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An integral part of the Pace Path is providing students with realworld experience before graduation. Gabriela Singh recently began her fourth internship, this time at Big Four accounting firm PricewaterhouseCoopers.

Experiential Learning and Career Services

and academic goals. Building on the successful experiences of students like Singh, the plan also includes co-curricular activities in which they will try to participate and mentors who can help guide them, including faculty, alumni, and professionals in their chosen field. The Pace Path template expands on what was previously done by seniors like Singh, who participated in the Lubin School of Business’ expression of the Pace Path known as the Lubin Professional Experience, by combining academic planning with other achievements and activities that students will accomplish during their time in college, and placing the information in a universal template.

4PD

A new component of the Pace Path, the Pace Path Personal and Professional Development (4PD) series takes the learning experience beyond students’ curriculum. Workshops are available to freshmen during their spring semester. Led by faculty and staff, they teach

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| Leadership – Winter 2016

• Pace University

personal and professional skills, such as critical thinking, problem solving, communication, reducing mathematics anxiety, and more, and aim to provide students with a readiness for their professional experience, which often begins sophomore year. “Anytime I’ve taught a workshop like this to seniors, they often tell me ‘I wish I knew this sooner,’” says Evans.

Co-Curricular Activities

A significant component of the Pace Path is providing students with valuable educational opportunities outside the comforts of the classroom. Potential co-curricular activities and goals are listed in each student’s four-year plan, as well as action items to achieving the goals. “To qualify as a Pace Path activity, it must have duration, so it can’t be a one-shot deal. The student must show a final work product and the activity must have supervision,” says Evans. The work product can be anything from an essay to a performance.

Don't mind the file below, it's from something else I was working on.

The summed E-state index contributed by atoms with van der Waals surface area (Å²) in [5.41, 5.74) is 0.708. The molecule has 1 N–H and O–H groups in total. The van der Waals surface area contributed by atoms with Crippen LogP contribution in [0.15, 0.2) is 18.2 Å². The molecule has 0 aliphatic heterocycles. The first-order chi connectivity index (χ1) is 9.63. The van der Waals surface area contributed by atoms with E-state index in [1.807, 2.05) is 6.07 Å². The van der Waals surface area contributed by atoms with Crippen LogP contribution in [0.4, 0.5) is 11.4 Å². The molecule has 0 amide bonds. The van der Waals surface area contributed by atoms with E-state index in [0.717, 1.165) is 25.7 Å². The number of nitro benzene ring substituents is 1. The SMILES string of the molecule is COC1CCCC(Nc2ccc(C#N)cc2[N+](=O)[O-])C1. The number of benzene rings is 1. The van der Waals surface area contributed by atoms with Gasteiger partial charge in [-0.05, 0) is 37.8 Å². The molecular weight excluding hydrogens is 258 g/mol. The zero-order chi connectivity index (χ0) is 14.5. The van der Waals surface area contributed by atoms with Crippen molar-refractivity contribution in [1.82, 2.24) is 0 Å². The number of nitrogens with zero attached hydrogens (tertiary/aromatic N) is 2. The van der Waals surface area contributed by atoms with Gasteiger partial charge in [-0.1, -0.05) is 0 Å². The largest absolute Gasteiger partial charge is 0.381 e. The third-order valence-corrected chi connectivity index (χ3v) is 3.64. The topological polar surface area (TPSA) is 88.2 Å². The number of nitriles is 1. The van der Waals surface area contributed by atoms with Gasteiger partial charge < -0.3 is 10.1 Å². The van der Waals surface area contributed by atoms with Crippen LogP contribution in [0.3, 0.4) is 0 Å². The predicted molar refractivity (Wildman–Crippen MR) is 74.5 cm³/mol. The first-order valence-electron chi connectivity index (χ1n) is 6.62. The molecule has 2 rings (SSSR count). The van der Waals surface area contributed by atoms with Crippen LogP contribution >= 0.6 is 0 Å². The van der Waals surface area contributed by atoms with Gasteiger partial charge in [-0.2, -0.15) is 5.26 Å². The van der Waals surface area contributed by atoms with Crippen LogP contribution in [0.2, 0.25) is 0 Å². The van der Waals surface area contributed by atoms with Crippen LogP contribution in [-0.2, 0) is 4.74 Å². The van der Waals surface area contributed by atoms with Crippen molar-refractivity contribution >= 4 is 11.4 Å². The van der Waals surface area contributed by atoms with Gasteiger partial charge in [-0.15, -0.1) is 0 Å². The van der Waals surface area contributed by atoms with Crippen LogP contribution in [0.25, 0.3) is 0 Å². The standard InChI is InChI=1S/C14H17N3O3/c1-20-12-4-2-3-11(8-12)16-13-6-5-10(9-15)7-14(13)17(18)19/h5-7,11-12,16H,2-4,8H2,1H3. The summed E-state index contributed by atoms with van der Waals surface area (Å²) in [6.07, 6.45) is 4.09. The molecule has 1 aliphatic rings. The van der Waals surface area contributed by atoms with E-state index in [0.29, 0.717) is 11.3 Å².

As Singh’s version of the Pace Path began to take shape, Beta Alpha Psi served as a major vehicle for her own experiential learning. Joining the academic honors organization, which Singh currently serves as vice president of, requires a year-long application process, and includes participation in activities outside of school studies. Once a student is accepted, Beta Alpha Psi requires professional development hours and community service. “Beta Alpha Psi, which is part of the Lubin School of Business, is working with the Pace Path to be sure we’re aligning with its mission,” says Steven Mezzio, assistant clinical professor of accounting, Beta Alpha Psi faculty adviser, and Lubin School of Business representative on the Pace Path Committee. One way in which Singh and other students in Beta Alpha Psi prepare for the workplace is through experiential learning at regional and national chapter competitions. “This teaches them to work as a team and builds presentation skills. It’s a great way to prepare for the workplace,” says Mezzio. Another avenue of experiential learning is completing internships. “The Career Services Department was my first step when applying to internships,” says Singh. As one of the largest internship placement programs in the New York metropolitan area, Career Services provides students who utilize this resource access to more than 3,000 employers in a variety of industries from business to entertainment to accounting, as well as a better job placement rate by making them “market ready.” “All of my four internships were applied to through Career Services, which was very helpful,” says Singh. These include tax internships at Berdon LLP and EisnerAmper LLP, an audit

Photo: Cicero Clamor


Leadership Report 2016, Pace Magazine